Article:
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NMSU geology professor studies C02 storage in rocks in Norway

Carbon is considered the basic building block for all life on the planet and it occurs in large volumes on Earth where is cycles through the atmosphere, oceans, soils, and rocks. Most people are likely familiar with carbon storage in the atmosphere in the form of carbon dioxide gas (CO2). However, a large amount of CO2 is in fact stored in solid form in rocks that make up the outer layers of the Earth's crust.


People sitting, crouching standing on large rocks
Team members collect rock samples in Norway. (Photo courtesy of Brian Hampton)
Wide shot of landscape with base camp and bodies of water
Base camp for the research team, which included Brian Hampton from NMSU's Geology Department, in Norway.
Two men and two women standing on rock with snowcapped mountains behind them
Brian Hampton and team members in Norway. (Courtesy Photo)

Brian Hampton, NMSU assistant professor of geology in the College of Arts and Sciences recently co-authored a paper in the journal "Nature Communications" that analyzed how solid CO2 is stored in iron- and magnesium-bearing (ultramafic) igneous rocks through the process of carbonation.

"The natural process of CO2 transfer from the atmosphere to rocks occurs on slow, geologic time scales, but recent work is showing that this process could potentially be geo-engineered to sequester CO2 on much faster, human times scales" Hampton said. "This is exciting as it provides an additional avenue for long-term solid storage of atmospheric greenhouse gasses through the process of carbonation in ultramafic rocks".

For part of this project, Hampton and an international team of faculty and students from NMSU, Texas A&M, MIT, Woods Hole Oceanographic Institute, as well as researchers from Norway, Japan, and British Columbia traveled to the remote, mountainous backcountry of northern Norway to document this process in the field.

"Our current understanding on the reaction mechanisms that take place during the carbonation process are based on previous studies in the lab on small, hand-specimens of rock" Hampton said. "The goals of our study were to build on what has been documented in the lab and see if we could recognize, through both geologic and geophysical field approaches, where and how carbonation of rocks has taken place on both small and large scales in natural geologic settings".

While ultramafic rocks are not rare on Earth, most originate and are found on the ocean floor which makes them difficult to access for field studies. However, occurrences of ultramafic rocks are quite common in the highest mountain belts on Earth due to the collision of continental tectonic plates that results in the closing of ocean basins which brings these oceanic rocks to the surface.

"The mountainous backcountry of Norway is an excellent natural laboratory to study carbonation in ultramafic rocks due to an early Paleozoic collisional mountain-building event that exposed ancient ultramafic oceanic crust" Hampton said.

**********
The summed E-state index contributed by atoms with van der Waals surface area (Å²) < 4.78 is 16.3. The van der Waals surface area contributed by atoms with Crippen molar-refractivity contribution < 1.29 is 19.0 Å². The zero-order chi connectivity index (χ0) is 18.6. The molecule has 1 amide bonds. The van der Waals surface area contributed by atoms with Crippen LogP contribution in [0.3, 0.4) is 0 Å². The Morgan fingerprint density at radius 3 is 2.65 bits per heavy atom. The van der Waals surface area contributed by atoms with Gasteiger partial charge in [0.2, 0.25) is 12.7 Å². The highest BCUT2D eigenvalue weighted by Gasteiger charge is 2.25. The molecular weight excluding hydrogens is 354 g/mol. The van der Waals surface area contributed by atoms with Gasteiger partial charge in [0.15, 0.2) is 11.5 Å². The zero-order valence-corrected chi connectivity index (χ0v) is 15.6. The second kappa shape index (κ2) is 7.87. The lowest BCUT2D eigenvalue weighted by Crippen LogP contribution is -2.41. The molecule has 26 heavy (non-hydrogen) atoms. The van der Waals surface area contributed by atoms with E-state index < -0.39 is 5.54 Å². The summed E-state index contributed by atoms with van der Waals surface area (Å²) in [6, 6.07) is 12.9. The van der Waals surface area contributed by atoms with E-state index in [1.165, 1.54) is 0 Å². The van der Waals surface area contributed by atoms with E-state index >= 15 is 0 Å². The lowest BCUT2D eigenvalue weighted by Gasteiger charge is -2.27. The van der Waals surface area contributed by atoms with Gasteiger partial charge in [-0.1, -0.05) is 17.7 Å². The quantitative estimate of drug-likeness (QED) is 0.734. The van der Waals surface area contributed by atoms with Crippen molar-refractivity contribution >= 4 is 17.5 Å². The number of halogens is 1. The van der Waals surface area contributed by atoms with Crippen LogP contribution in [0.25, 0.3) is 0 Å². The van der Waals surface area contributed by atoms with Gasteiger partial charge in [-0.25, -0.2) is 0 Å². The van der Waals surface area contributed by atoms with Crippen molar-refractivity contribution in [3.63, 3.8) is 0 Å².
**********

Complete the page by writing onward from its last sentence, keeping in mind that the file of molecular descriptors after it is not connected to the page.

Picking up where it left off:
For part of their study, Hampton and colleagues presented the first geophysical characterization of carbonation across scales ranging from sub-millimeter to multi-kilometer scale by combined approaches of aeromagnetic, outcrop, and thin-section microscope mapping of carbonation fronts.

"What we documented is that at all scales, magnetic anomalies associated with carbonation change in a predictable manner across reaction fronts" Hampton said. "It also is clear that the abundance of magnetic minerals associated with the carbonation process directly correlate with the reaction process which causes a signal that can be recognized through geophysical field techniques." Results from this study provide a foundation for characterizing the extent and degree of ultramafic rock carbonation on both long and short time periods."

By far, the largest amount of carbon on Earth is stored in solid form in sedimentary rocks and much of Hampton's research at NMSU is on where sediment is sourced and how it is transported, deposited, and organized in sedimentary basins.

"Much of my research focus at NMSU is on how sedimentary rocks are organized in the Earth's subsurface which has applications for the exploration and extraction of hydrocarbon and water resources that are housed in these rocks" Hampton said. "This project was especially exciting for me in that I had the chance to branch out and explore how carbon in the form of solid CO2 is stored in ultramafic igneous rock and how this process may be a pathway for mitigating the effects of greenhouse gasses".

Much of Hampton's sedimentology and tectonics research at NMSU includes field work in remote mountain belts throughout parts of North America including the Alaska Range in southern Alaska. Hampton and colleagues would like to purse similar field-based studies on the carbonation process in parts of Alaska where ultramafic rocks are exposed.

Hamptonís paper can be found at https://www.nature.com/articles/s41467-017-01610-4.